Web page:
I, the gasoline-powered internal combustion engine (ICE), became the engine that moved the world and powered the 20th century. My history is long and storied, and my achievements loom large in the history of great inventions. So, imagine how disappointed I was to read the provocative headline in the Aug. 28, 2017, issue of the Economist: "The death of the internal combustion engine." The subhead was equally dismaying: “It had a good run. But the end is in sight for the machine that changed the world.”
|Not dead yet—the internal combustion engine looks very much alive in the Range Rover SVA's 557-horsepower supercharged V8.|
I turned the United States and, indeed, the world into an engine of mobility that created not just jobs for building vehicles, but also for constructing millions of miles of highways to accommodate the movement of people and goods via the power of the ICE. Most importantly, it was my engine of power and opportunity that built an entire middle class in the United States, a middle class that could afford homes in Levittown and breathe the fresh air of the suburbs rather than the stifling city atmosphere, where working men and women were so long confined.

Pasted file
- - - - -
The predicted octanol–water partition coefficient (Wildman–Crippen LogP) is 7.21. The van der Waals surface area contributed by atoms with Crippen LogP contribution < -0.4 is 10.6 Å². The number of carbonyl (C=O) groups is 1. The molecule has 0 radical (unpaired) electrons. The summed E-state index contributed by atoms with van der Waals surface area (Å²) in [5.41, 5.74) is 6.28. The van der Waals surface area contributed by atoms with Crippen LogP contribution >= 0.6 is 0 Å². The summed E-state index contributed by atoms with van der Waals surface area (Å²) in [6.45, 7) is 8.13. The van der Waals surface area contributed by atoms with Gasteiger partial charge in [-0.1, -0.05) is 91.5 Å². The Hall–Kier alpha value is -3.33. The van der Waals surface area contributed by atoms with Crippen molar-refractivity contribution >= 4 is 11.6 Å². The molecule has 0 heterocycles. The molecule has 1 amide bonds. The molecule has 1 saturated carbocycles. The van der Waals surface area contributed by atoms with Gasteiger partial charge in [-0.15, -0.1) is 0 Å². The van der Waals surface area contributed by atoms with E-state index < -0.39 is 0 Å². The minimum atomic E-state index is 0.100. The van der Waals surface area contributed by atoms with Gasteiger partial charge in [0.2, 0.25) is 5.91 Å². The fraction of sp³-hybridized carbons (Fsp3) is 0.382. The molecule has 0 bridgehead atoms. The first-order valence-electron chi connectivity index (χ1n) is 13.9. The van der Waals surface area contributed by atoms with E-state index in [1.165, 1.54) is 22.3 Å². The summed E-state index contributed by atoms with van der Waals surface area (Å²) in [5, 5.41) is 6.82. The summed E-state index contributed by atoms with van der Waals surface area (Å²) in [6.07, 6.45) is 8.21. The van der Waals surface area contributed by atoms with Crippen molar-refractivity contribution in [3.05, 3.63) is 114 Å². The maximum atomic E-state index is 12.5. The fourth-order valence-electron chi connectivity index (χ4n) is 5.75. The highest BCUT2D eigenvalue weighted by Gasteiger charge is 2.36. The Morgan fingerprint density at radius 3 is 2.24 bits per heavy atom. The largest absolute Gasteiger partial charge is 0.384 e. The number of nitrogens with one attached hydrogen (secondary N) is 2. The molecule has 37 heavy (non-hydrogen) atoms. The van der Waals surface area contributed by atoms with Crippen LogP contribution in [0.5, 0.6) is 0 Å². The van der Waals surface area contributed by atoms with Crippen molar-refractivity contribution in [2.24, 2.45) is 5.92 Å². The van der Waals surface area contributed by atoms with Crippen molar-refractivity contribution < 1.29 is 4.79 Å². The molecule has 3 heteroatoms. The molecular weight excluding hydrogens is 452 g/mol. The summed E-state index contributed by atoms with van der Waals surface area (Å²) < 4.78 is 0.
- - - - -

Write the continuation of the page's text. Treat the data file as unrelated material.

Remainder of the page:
I am the engine that changed the world.
Now, I am being told that I am obsolete. I am a dying breed of mechanical innovation. I’m even charged with polluting the air and creating climate change, or global warming (or cooling, whichever is the latest fad), something I vehemently deny. After all, we’ve come a long way, baby! We’ve developed technology that reduces what comes out of a vehicle’s tail pipe and increased the mileage that vehicles achieve per gallon of gas.
But I didn’t just become a useful tool for transportation—for the faster movement of people and goods. I created a culture—an entire culture of car lovers, drivers who identified with their cars. I became the culture of young men who idolized “muscle” cars that gave their owners prestige and power on the roadways. (Some women, too, obviously, but back in the heyday of the 1950s, 1960s and 1970s, hot cars were mostly a guy thing.)
I made noise! I went fast! I was the instigator of street “drag” racing. I made the oval tracks of Indianapolis, Canandaigua and Daytona famous. The need for speed was alive and well, and I satisfied that need.
The demise of the internal combustion engine has been greatly exaggerated
Judging by sales of electric cars in the United States, headlines shouting the death of the internal combustion engine are not based in reality. They are meant to convince those who continue to buy and drive gasoline-powered cars that we will soon be obsolete. Those vehicles will be relegated to the junk yard, smashed flat, baled and shipped to China, where they will be turned into household appliances.